Standing at issue on appeal

On appeal, the participants maintained that they were entitled to the full value of the investment gains realized by the bank using the assets transferred to the pension plan. However, in order for such a claim to be asserted under ERISA, the participants had to possess statutory and Article III standing.

Statutory standing under ERISA’s equitable relief provision. The court determined that the participants could assert a claim under ERISA §502(a)(3) for appropriate equitable relief to redress a violation of ERISA’s anti-cutback rule. Under ERISA §204(g), a plan amendment may not decrease a participant’s accrued benefit. The separate account feature of an employee’s benefit under a defined contribution plan is recognized by the IRS under Reg. §1.411(d)-4, Q/A-3(a)(2) as a protected benefit. The Transfer Guarantee assured that participants would receive no less than the monetary value of their 401(k) plan accounts at the time of the transfer. However, the court explained, the bank’s promise that the value of the transferred funds would not decrease below a certain threshold was not the same as actually not decreasing the account balances. The transfers still resulted in a loss of the separate account feature, and accordingly, violated ERISA §204(g)(1).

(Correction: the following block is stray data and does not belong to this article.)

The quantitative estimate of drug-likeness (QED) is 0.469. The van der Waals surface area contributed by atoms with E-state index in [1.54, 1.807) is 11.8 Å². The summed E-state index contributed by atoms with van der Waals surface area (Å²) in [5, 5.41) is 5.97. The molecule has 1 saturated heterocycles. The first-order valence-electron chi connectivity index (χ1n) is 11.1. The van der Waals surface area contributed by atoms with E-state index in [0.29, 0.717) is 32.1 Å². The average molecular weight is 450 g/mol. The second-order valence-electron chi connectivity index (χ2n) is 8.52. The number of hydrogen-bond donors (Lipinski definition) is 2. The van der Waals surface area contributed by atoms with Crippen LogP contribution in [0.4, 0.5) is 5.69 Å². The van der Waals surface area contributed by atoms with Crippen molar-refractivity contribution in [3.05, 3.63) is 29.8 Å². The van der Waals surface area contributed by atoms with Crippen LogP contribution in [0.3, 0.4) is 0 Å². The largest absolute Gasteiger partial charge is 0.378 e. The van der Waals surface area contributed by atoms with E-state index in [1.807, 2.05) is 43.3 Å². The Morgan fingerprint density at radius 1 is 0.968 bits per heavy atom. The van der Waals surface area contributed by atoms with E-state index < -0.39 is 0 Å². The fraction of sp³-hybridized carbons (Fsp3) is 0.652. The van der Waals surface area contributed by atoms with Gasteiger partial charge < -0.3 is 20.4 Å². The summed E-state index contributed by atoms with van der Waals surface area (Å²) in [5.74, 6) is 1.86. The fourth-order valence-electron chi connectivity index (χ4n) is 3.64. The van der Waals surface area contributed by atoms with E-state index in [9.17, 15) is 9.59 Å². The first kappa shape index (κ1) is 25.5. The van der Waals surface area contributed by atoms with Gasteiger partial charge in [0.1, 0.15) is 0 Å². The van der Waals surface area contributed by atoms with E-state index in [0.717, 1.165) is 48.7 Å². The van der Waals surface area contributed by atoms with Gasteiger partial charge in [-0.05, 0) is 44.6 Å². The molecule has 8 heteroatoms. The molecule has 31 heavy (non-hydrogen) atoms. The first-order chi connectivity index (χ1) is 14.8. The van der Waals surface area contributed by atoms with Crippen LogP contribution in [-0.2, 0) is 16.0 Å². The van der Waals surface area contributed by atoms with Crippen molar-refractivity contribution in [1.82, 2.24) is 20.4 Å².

The ERISA §204(g) violation, however, would not be sufficient to confer statutory standing absent a legitimate claim for appropriate equitable relief. The participants sought the profits the bank made using their assets. This “accounting for profits” is an equitable remedy, the court noted. Thus, the participants had statutory standing under ERISA §502(a)(3) to bring their claim.

Article III standing does not require financial loss. The bank, alternatively, maintained that the participants lacked Article III standing because the transfers from the plan to the special purpose 401(k) plan mooted any injury. In order to establish Article III standing, plan participants must have sustained an “injury in fact.” The bank argued that the participants suffered no “financial loss,” and thus no injury sufficient to establish standing.
However, the Fourth Circuit, agreeing with the Third Circuit (and rejecting the position of the Second Circuit) stressed that financial loss is not a prerequisite for Article III standing to bring a disgorgement claim under ERISA. The court then concluded that the participants experienced an invasion of a legally protected interest because they suffered a loss, measured as the spread or difference between the profit the bank earned by investing the retained assets and the amount it paid to the participants.

Closing agreement did not moot claims

The court finally, ruled that the restoration of the special account feature did not moot the participants’ claims. The participants charged that the bank retained a profit even after it restored the separate account and paid a $10 million fine to the IRS. The court conceded that, if an accounting indicated that the bank did not retain a profit, the case could be moot. However, as long as the parties had a concrete interest, no matter how small, in the outcome of the litigation, the case was not moot.

Source: Pender v. Bank of America (CA-4).